CHICAGO Aug 1 Chicago said its budget deficit
was on track to shrink to just below $300 million in 2015, but a
state-mandated increase in pension payments would expand gaps in
The projected $297 million operating fund deficit, the
lowest for the city in seven years, is based on $3.22 billion in
revenue and $3.52 billion in expenses, according to an annual
financial analysis that Chicago released late on Thursday.
The projection assumes continued economic growth and a
return to normal revenue trends, which were affected by this
year's severe weather, a statement from Mayor Rahm Emanuel said.
Meanwhile, higher expenses were mainly due to increased salaries
and wages under collective bargaining agreements.
"While a $297 million budget shortfall is substantial, we
are making progress in righting the city's financial ship," the
mayor said in the statement.
A looming $500 million increase in pension payments to
Chicago's police and fire retirement systems would inflate the
deficit to as much as $1.2 billion in 2016 and $1.5 billion in
2017, according to the financial analysis.
Pension contributions, which are funded out of property
taxes and total $478 million in 2014, would rise to more than $1
billion a year for the third-largest U.S. city.
The report said an Illinois law requiring the payment
increase did not include cost-saving reforms or a gradual
funding increase. Without reforms, it said, the law "puts
retirees, taxpayers, and critical city services at risk."
Earlier this year, the Illinois Legislature did pass changes
requiring both Chicago and workers to increase pension
contributions to the city's municipal and laborers' retirement
systems. The law also ties cost-of-living adjustments for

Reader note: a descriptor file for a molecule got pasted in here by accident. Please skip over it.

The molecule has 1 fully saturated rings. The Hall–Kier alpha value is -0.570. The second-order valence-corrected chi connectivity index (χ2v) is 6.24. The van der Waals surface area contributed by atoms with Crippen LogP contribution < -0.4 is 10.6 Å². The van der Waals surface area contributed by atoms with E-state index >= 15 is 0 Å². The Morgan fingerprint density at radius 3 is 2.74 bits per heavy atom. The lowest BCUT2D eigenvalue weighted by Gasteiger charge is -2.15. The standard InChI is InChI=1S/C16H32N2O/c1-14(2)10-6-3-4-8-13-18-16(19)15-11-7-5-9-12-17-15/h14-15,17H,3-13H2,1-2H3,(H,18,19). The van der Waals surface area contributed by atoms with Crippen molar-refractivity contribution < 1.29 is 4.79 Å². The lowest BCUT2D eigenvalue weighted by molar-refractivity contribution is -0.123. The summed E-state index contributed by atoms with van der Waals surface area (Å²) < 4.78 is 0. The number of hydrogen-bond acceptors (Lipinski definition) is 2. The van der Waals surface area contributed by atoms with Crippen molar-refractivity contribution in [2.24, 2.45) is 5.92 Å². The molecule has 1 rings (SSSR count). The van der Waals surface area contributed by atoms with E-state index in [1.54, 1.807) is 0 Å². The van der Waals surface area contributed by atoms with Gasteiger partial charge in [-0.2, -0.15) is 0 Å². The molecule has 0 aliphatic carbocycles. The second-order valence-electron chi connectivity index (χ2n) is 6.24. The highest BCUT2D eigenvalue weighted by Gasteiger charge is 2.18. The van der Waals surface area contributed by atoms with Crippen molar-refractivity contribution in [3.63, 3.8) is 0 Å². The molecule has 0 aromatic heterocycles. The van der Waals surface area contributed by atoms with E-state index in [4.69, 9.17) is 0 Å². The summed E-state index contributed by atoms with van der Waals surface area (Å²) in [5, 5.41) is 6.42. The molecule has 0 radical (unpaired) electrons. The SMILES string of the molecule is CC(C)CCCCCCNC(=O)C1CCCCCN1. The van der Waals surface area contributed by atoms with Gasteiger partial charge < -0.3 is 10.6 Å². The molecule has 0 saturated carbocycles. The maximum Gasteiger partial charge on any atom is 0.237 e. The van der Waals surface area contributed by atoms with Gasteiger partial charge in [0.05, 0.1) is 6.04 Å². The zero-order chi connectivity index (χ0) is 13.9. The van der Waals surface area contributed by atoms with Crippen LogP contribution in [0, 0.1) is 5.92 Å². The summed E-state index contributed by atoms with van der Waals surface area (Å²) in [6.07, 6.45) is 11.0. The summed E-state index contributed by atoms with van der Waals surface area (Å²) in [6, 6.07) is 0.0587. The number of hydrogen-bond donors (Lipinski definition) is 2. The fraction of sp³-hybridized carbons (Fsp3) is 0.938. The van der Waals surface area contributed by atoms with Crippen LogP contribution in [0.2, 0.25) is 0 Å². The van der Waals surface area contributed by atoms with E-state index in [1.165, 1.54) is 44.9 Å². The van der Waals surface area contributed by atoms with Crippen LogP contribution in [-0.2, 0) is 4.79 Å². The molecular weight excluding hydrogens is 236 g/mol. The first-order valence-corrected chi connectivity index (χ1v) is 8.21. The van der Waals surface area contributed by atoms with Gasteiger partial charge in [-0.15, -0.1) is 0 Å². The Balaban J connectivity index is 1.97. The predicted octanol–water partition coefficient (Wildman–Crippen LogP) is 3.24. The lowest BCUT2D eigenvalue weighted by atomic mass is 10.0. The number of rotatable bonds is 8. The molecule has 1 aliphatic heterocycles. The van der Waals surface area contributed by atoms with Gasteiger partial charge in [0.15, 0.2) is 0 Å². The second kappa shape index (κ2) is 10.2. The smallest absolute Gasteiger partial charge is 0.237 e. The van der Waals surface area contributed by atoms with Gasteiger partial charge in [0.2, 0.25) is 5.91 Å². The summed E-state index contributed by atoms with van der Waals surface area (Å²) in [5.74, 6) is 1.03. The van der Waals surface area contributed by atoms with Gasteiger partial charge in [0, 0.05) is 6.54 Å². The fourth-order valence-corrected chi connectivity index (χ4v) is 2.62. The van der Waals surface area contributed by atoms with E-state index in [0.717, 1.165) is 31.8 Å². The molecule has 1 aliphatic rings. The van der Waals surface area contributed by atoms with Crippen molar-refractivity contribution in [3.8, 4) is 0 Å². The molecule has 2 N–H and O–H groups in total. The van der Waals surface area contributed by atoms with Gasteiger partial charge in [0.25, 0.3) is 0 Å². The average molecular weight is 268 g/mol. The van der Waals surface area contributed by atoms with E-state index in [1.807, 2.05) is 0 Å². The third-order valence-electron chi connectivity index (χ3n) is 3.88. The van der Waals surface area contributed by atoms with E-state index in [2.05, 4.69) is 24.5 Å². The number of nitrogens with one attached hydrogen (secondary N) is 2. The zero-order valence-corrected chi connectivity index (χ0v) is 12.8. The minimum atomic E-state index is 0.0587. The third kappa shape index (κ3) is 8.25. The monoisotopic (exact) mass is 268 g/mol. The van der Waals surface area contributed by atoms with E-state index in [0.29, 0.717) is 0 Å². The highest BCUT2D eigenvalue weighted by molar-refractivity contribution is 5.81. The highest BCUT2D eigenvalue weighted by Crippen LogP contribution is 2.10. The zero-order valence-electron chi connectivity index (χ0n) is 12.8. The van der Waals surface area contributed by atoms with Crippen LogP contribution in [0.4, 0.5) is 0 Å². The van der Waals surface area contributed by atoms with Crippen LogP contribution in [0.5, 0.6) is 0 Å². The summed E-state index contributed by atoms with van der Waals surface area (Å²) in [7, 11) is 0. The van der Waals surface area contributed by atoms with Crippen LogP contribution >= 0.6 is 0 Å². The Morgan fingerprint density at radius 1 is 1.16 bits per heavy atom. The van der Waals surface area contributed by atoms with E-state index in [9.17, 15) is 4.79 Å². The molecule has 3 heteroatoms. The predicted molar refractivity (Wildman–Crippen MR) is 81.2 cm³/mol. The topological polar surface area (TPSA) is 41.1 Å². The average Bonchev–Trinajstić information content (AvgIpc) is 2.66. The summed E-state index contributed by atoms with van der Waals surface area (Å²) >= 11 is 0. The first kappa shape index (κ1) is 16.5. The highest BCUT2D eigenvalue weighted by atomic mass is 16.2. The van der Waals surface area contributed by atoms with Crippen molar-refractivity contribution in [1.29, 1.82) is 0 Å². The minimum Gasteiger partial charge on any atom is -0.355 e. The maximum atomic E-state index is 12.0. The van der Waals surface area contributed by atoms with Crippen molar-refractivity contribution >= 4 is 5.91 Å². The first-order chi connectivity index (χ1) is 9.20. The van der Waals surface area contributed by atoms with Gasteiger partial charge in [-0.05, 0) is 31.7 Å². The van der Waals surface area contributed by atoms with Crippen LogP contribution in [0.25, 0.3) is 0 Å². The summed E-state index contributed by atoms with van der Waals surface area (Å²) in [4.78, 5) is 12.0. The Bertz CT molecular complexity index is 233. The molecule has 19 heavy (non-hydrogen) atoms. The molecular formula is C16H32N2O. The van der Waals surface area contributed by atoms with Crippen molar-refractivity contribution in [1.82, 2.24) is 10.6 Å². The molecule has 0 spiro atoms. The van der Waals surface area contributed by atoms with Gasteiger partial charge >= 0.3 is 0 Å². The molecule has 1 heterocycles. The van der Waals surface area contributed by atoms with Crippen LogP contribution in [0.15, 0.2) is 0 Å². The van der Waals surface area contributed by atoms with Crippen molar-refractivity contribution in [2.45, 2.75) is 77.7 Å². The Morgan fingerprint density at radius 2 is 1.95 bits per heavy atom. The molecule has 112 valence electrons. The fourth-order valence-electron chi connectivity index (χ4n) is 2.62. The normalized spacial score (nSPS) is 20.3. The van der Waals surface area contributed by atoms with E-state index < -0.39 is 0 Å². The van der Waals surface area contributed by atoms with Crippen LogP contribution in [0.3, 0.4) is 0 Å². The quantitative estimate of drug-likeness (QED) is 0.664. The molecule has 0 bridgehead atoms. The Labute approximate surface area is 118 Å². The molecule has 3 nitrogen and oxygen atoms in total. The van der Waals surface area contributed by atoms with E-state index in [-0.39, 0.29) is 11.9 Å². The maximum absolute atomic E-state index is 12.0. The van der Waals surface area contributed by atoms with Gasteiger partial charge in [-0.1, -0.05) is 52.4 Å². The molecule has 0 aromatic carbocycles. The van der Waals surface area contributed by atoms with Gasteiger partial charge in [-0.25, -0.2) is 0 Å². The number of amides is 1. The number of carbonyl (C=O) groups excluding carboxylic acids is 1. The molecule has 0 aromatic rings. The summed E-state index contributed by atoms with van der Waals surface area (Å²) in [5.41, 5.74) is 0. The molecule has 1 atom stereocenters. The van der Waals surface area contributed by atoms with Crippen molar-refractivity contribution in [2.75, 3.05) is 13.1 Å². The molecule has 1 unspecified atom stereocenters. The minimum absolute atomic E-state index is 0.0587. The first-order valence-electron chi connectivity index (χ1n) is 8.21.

pensions to inflation while skipping the adjustments in certain
years. The constitutionality of cuts to public worker pensions
in Illinois is currently being litigated in a state court.
On Wednesday, the Chicago City Council approved a plan to
increase an emergency services surcharge on phones to free up
money in the operating fund to make the higher pension payment
to the two funds.
Chicago's four pension funds were only 37 percent funded at
the end of 2013, and the unfunded liability totaled $19.2
billion, according to the analysis.
Severe pension funding problems have led Moody's Investors
Service to cut Chicago's credit rating four notches to Baa1
since July 2013.
The budget analysis showed Chicago's payments on its
outstanding bonds for airports, water and sewer, and capital
improvements growing to $1.7 billion in 2017 from $1.56 billion
in 2014. Debt service on general obligation bonds paid out of
the operating fund "will increase significantly from current
levels in future years due to growth from anticipated issuances
and the way in which the city's debt is structured," the report
Emanuel is scheduled to present his fiscal 2015 budget to
the city council in October. Chicago's fiscal year begins on
(Reporting by Karen Pierog; Editing by Lisa Von Ahn)